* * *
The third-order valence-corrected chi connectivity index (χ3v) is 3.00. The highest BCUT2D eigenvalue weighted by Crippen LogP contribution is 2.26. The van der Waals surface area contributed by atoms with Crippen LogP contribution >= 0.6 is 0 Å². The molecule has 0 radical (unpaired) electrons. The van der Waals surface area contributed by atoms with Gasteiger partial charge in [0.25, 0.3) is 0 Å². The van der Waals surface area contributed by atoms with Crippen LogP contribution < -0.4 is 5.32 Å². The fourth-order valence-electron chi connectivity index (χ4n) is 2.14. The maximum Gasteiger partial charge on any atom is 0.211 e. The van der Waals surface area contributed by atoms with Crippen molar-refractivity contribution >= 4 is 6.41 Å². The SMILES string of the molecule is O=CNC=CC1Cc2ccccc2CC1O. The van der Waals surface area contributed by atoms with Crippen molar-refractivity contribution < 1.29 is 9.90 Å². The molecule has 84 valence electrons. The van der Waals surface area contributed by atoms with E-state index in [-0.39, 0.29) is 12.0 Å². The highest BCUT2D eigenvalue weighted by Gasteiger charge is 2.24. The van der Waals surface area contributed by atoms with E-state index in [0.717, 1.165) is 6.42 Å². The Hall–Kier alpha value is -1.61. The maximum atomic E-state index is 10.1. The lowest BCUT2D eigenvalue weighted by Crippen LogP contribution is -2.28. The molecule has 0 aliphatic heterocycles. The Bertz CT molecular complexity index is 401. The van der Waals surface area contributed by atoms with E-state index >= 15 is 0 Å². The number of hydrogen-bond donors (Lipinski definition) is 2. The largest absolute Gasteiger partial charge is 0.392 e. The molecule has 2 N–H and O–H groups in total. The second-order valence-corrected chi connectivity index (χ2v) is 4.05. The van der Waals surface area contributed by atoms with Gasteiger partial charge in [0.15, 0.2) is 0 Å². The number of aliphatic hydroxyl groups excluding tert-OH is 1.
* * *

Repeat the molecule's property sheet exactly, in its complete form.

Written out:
The third-order valence-corrected chi connectivity index (χ3v) is 3.00. The highest BCUT2D eigenvalue weighted by Crippen LogP contribution is 2.26. The van der Waals surface area contributed by atoms with Crippen LogP contribution >= 0.6 is 0 Å². The molecule has 0 radical (unpaired) electrons. The van der Waals surface area contributed by atoms with Gasteiger partial charge in [0.25, 0.3) is 0 Å². The van der Waals surface area contributed by atoms with Crippen LogP contribution < -0.4 is 5.32 Å². The fourth-order valence-electron chi connectivity index (χ4n) is 2.14. The maximum Gasteiger partial charge on any atom is 0.211 e. The van der Waals surface area contributed by atoms with Crippen molar-refractivity contribution >= 4 is 6.41 Å². The SMILES string of the molecule is O=CNC=CC1Cc2ccccc2CC1O. The van der Waals surface area contributed by atoms with Crippen molar-refractivity contribution < 1.29 is 9.90 Å². The molecule has 84 valence electrons. The van der Waals surface area contributed by atoms with E-state index in [-0.39, 0.29) is 12.0 Å². The highest BCUT2D eigenvalue weighted by Gasteiger charge is 2.24. The van der Waals surface area contributed by atoms with E-state index in [0.717, 1.165) is 6.42 Å². The Hall–Kier alpha value is -1.61. The maximum atomic E-state index is 10.1. The lowest BCUT2D eigenvalue weighted by Crippen LogP contribution is -2.28. The molecule has 0 aliphatic heterocycles. The Bertz CT molecular complexity index is 401. The van der Waals surface area contributed by atoms with E-state index >= 15 is 0 Å². The number of hydrogen-bond donors (Lipinski definition) is 2. The largest absolute Gasteiger partial charge is 0.392 e. The molecule has 2 N–H and O–H groups in total. The second-order valence-corrected chi connectivity index (χ2v) is 4.05. The van der Waals surface area contributed by atoms with Gasteiger partial charge in [0.15, 0.2) is 0 Å². The number of aliphatic hydroxyl groups excluding tert-OH is 1.